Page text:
Does the sales motto "get your face in the place" sound familiar to you? We all know it’s shorthand for getting out there and building rapport with our customers and prospects – but what does this actually mean for companies that are trying to grow with limited resources? What are the guiding principles?

 
  • Being an informed partner starts with curiosity
  • What’s valuable to your customer is valuable to you
 

I’ve been working with small businesses for many years — across the globe — from San Francisco to Sydney to New York City. These are all vastly different markets, but I’ve learned that customers want the same thing from just about any business, regardless of the industry.: They want for a salesperson to intimately understand their business to the extent that he or she could work at the company.


Only when this level of mutual understanding is achieved will the customer truly trust his or her salesperson. For small business sales teams that are traditionally closer to their customers than salespeople from larger companies, this can be a real advantage.

 

Here are just a few ideas about how to gain this level of trust with your customers and prospects.

One can gain a lot of insight by simply visiting a customer’s place of work. Do employees sit in an open and collaborative space, or in siloed cubicles and offices? When you walk into the office, are there actually 100+ employees there and not just the dozen or so that you assumed? Do people turn to greet you, or are they too busy to notice you?

Each office also has its unique culture. Showing up in a suit to a startup might get you jeered at and booted out, while showing up in a Hawaiian shirt might get you the order!

We all hear the term “KYC” (know your customer). To truly get to know your customers, you must meet with different segments or divisions of the business and “ride-along” as they carry out their daily tasks. Sit with marketing, sit with sales, sit with customer service, sit with finance, sit with HR, and sit with IT if they’ll let you. Know their roles and pain points so well that when you meet with the executive team later that day, they’ll be inclined to offer you a job with them.

Bringing an outside perspective to the day-to-day operations of your customer’s business can lead to refreshing and valuable insights. Often, a meeting in which you come ready to share what you’ve gleaned from firsthand interactions with front-line employees will result in amazing and lively dialogue with senior management. This is how you provide real value to an executive and earn a seat at the table.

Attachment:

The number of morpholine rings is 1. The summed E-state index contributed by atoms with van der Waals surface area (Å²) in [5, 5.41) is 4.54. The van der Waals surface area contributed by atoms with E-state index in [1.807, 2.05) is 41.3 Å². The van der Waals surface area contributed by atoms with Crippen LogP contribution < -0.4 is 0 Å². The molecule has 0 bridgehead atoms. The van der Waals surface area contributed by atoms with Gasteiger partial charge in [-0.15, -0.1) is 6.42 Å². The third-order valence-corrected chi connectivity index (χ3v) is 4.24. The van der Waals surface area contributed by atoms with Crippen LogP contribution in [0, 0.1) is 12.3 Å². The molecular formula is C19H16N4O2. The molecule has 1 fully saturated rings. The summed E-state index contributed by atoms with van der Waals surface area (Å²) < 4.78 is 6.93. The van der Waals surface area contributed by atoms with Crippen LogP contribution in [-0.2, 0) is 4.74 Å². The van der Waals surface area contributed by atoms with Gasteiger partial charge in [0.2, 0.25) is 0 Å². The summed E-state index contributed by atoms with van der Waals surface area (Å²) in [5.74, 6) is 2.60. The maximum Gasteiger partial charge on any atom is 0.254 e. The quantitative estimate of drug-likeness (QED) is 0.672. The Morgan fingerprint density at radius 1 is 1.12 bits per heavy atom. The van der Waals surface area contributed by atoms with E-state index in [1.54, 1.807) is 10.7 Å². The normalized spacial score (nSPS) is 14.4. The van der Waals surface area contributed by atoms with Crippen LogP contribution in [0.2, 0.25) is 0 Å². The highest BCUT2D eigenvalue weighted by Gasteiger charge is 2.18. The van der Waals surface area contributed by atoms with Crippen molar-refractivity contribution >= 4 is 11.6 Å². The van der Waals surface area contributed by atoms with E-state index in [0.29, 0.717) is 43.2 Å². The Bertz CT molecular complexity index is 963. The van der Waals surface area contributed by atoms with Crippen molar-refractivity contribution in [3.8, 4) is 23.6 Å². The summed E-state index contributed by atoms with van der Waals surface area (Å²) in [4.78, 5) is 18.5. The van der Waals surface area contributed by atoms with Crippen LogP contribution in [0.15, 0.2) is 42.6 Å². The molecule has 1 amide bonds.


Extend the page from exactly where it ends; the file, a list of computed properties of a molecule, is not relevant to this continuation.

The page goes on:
Just as you’re focused on keeping your customers happy, so too are your customers worried about keeping their customers satisfied. As a salesperson, you’ll gain valuable insights by reaching out to your customers’ customers to learn how that company is perceived, how it interfaces with its own customers, and where potential pain points might be.

Working with a magazine company? Purchase a subscription and be genuinely curious and interested in why a certain issue features certain stories. If you’re working with a consumer tech company, download and use their app so you can ask pointed questions around its functionality and offer some tangible consumer feedback. (Almost everyone can use some free focus-group advice.)

As a part of aligning and getting a seat at the table with the C-level, anytime I visit a CEO, I always bring a copy of Marc Benioff’s Behind the Cloud with a handwritten note indicating why I think they would enjoy reading the book, and how Salesforce once went through the same startup pains they are experiencing. This is always a huge rapport -builder. Find the thing that’s meaningful for you. It makes a difference.

In summary, the key to selling to small businesses is to become an informed and trusted partner, not an assumptive vendor. Offer tangible value to a customer, and in turn, you will earn the right to do business with them.

Want more?

 
 
 

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